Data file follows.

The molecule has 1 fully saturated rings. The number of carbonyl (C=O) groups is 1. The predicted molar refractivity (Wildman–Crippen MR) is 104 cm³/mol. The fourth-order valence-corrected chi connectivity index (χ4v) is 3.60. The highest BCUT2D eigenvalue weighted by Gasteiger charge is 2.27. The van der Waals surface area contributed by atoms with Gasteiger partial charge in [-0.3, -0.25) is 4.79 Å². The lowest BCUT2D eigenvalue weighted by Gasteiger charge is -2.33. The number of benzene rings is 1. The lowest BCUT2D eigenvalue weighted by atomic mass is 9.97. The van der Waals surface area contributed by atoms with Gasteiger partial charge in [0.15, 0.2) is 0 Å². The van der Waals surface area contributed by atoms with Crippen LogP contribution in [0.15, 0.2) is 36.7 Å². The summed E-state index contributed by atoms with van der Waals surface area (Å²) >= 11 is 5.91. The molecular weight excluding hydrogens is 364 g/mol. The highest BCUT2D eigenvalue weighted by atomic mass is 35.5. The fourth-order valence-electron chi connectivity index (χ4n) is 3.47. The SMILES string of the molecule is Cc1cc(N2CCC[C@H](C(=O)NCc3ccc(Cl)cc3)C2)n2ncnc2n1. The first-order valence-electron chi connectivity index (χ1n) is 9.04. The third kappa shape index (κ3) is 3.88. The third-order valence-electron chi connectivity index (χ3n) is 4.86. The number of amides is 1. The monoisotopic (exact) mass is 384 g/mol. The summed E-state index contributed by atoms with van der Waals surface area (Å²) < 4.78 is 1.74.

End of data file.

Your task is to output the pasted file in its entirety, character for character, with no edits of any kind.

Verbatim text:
The molecule has 1 fully saturated rings. The number of carbonyl (C=O) groups is 1. The predicted molar refractivity (Wildman–Crippen MR) is 104 cm³/mol. The fourth-order valence-corrected chi connectivity index (χ4v) is 3.60. The highest BCUT2D eigenvalue weighted by Gasteiger charge is 2.27. The van der Waals surface area contributed by atoms with Gasteiger partial charge in [-0.3, -0.25) is 4.79 Å². The lowest BCUT2D eigenvalue weighted by Gasteiger charge is -2.33. The number of benzene rings is 1. The lowest BCUT2D eigenvalue weighted by atomic mass is 9.97. The van der Waals surface area contributed by atoms with Gasteiger partial charge in [0.15, 0.2) is 0 Å². The van der Waals surface area contributed by atoms with Crippen LogP contribution in [0.15, 0.2) is 36.7 Å². The summed E-state index contributed by atoms with van der Waals surface area (Å²) >= 11 is 5.91. The molecular weight excluding hydrogens is 364 g/mol. The highest BCUT2D eigenvalue weighted by atomic mass is 35.5. The fourth-order valence-electron chi connectivity index (χ4n) is 3.47. The SMILES string of the molecule is Cc1cc(N2CCC[C@H](C(=O)NCc3ccc(Cl)cc3)C2)n2ncnc2n1. The first-order valence-electron chi connectivity index (χ1n) is 9.04. The third kappa shape index (κ3) is 3.88. The third-order valence-electron chi connectivity index (χ3n) is 4.86. The number of amides is 1. The monoisotopic (exact) mass is 384 g/mol. The summed E-state index contributed by atoms with van der Waals surface area (Å²) < 4.78 is 1.74.